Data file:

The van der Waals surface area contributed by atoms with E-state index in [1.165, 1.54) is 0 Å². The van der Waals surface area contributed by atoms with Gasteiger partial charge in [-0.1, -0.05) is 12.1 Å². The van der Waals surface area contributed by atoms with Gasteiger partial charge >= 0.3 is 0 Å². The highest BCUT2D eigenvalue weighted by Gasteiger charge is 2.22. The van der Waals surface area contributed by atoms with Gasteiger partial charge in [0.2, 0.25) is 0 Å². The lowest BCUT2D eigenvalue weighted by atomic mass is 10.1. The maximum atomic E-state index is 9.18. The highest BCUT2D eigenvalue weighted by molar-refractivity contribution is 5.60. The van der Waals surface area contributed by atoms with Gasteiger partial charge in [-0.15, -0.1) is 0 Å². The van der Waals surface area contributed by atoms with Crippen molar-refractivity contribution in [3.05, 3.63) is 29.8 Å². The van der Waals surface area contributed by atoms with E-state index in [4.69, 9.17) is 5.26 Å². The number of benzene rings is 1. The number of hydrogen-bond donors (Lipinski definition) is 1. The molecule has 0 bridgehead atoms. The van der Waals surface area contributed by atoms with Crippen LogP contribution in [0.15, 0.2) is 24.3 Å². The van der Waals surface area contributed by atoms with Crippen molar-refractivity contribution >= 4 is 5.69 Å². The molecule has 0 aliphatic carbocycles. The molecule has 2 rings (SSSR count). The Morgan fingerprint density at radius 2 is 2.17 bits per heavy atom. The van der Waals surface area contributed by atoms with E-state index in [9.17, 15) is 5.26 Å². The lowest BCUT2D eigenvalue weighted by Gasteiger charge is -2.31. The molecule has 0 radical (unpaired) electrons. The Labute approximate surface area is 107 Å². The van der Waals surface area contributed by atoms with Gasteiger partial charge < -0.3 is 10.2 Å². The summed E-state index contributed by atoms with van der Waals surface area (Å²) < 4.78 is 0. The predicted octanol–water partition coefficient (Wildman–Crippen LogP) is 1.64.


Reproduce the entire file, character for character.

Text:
The van der Waals surface area contributed by atoms with E-state index in [1.165, 1.54) is 0 Å². The van der Waals surface area contributed by atoms with Gasteiger partial charge in [-0.1, -0.05) is 12.1 Å². The van der Waals surface area contributed by atoms with Gasteiger partial charge >= 0.3 is 0 Å². The highest BCUT2D eigenvalue weighted by Gasteiger charge is 2.22. The van der Waals surface area contributed by atoms with Gasteiger partial charge in [0.2, 0.25) is 0 Å². The lowest BCUT2D eigenvalue weighted by atomic mass is 10.1. The maximum atomic E-state index is 9.18. The highest BCUT2D eigenvalue weighted by molar-refractivity contribution is 5.60. The van der Waals surface area contributed by atoms with Gasteiger partial charge in [-0.15, -0.1) is 0 Å². The van der Waals surface area contributed by atoms with Crippen molar-refractivity contribution in [3.05, 3.63) is 29.8 Å². The van der Waals surface area contributed by atoms with E-state index in [4.69, 9.17) is 5.26 Å². The number of benzene rings is 1. The number of hydrogen-bond donors (Lipinski definition) is 1. The molecule has 0 bridgehead atoms. The van der Waals surface area contributed by atoms with Crippen LogP contribution in [0.15, 0.2) is 24.3 Å². The van der Waals surface area contributed by atoms with Crippen molar-refractivity contribution >= 4 is 5.69 Å². The molecule has 0 aliphatic carbocycles. The molecule has 2 rings (SSSR count). The Morgan fingerprint density at radius 2 is 2.17 bits per heavy atom. The van der Waals surface area contributed by atoms with E-state index in [9.17, 15) is 5.26 Å². The lowest BCUT2D eigenvalue weighted by Gasteiger charge is -2.31. The molecule has 0 radical (unpaired) electrons. The Labute approximate surface area is 107 Å². The van der Waals surface area contributed by atoms with Gasteiger partial charge < -0.3 is 10.2 Å². The summed E-state index contributed by atoms with van der Waals surface area (Å²) < 4.78 is 0. The predicted octanol–water partition coefficient (Wildman–Crippen LogP) is 1.64.